NASA Social on Earth Science Mission

A Jan. 28 NASA Social Media event at Vandenberg Air Force Base featured a briefing about the science and engineering of the Soil Moisture Active Passive (SMAP) mission and a behind-the-scenes tour of Vandenberg Air Force Base. SMAP is the first U.S. Earth-observing satellite designed to collect global observations of surface soil moisture.

UPDATE for Friday, Jan. 31: NASA is now aiming to launch the SMAP Earth-watching satellite on Saturday, Jan. 31, at 9:20 a.m. EST (1420 GMT) to allow minor repairs to the satellite’s Delta II rocket after some so-called “debonding” was detected in the booster’s insulation. You can watch live coverage of the launch on Saturday morning here, starting at 7 a.m. EST (1200 GMT) with commentary from NASA TV. Full Story: NASA Calls Off Satellite Launch Minutes Before Liftoff

Once in space, the satellite will make a global map of soil moisture levels ever three days or so. You can watch the launch live in the window below via NASA TV.
Related Links:

Broadcast live streaming video on Ustream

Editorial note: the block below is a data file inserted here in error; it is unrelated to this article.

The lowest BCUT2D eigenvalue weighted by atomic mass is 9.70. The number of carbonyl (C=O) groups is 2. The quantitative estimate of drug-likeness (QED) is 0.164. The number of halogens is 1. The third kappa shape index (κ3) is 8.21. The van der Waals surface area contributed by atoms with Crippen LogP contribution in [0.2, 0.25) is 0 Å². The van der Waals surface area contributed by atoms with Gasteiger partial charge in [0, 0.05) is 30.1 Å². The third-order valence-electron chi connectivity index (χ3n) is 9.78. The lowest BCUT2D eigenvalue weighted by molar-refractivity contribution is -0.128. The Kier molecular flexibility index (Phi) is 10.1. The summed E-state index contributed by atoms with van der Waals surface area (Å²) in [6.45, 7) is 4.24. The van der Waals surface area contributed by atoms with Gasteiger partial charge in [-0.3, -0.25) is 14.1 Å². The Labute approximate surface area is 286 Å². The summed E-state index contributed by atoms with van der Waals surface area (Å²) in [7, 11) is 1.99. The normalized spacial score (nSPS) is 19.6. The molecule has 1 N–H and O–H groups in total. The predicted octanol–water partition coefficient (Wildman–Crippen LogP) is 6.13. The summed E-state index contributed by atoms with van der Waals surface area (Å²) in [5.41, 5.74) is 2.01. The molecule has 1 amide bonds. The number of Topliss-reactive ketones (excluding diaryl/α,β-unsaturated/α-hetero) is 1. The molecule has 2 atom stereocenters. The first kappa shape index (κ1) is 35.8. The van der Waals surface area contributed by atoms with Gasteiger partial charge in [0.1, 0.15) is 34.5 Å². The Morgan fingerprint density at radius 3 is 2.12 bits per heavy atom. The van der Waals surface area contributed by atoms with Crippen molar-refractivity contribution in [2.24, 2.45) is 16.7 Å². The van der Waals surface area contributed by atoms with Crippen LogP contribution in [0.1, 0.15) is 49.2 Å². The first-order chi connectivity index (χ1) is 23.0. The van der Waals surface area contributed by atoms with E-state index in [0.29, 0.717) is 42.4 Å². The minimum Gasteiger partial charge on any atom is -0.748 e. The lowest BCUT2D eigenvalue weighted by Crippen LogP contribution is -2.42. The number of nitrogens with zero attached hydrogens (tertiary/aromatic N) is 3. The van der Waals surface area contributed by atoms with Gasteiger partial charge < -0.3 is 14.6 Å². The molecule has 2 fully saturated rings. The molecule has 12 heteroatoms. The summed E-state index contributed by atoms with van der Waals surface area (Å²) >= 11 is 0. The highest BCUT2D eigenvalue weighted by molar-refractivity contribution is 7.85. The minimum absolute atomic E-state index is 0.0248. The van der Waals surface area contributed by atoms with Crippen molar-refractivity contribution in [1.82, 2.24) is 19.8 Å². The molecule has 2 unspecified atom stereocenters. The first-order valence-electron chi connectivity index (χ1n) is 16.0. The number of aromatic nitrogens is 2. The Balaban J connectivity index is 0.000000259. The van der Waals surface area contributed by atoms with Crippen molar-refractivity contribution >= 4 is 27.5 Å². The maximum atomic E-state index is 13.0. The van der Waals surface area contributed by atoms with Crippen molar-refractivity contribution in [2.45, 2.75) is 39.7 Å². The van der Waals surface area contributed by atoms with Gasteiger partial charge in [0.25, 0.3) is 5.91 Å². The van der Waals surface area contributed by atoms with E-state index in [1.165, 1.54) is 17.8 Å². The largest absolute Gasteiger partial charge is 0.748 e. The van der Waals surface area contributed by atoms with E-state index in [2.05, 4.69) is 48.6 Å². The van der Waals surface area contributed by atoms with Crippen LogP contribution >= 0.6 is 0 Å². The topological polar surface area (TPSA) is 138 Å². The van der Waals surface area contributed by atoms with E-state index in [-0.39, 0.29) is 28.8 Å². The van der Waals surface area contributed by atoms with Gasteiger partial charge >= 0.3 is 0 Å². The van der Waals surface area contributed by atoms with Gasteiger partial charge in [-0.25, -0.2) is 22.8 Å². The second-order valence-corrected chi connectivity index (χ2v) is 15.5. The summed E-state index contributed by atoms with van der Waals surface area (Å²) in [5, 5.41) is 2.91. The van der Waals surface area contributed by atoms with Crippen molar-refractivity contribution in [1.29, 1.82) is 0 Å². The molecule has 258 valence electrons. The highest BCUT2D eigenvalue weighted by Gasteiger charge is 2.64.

Satellite’s Nearly 20 Foot Antenna To Study Soil
NASA’s Earth Right Now: Earth Science Missions for 2014
NASA Launching Five Missions Devoted To Earth Science In 2014
Earth From Space: Amazing Astronaut Photos
HD Views from the International Space Station

NASA is now live-streaming views of Earth from space captured by four commercial high-definition video cameras installed on the exterior of the International Space Station. The project, known as the High Definition Earth Viewing (HDEV) experiment, aims to test how cameras perform in the space environment. Full Story: NASA Now Streaming Live HD Camera Views of Earth from Space

Live streaming video by Ustream

Earth From Space: Amazing Astronaut Photos
UrtheCast Photos: HD Cameras Watch Earth from Space Station: Gallery
Photos: Amazing Images of Earth from Space
Planet Labs Photos of Earth from Space: Gallery
Astronaut Chris Hadfield’s Amazing Photos of Earth From Space
NASA Satellite TV Information:

NASA TV is available in continental North America, Alaska and Hawaii on AMC-18C. A Digital Video Broadcast (DVB) compliant Integrated Receiver Decoder (IRD) is needed for reception. Below are parameters for each channel:

Uplink provider = AMC 18 C
Transponder = 3C
105 degrees W
Downlink Frequency: 3760 MHz
Downlink Polarity: Vertical
Transmission Format = DVB-S, 4:2:0
FEC = ¾
Data Rate = 38.80 Mbps
Symbol Rate = 28.0681
Modulation: QPSK/DVB-S

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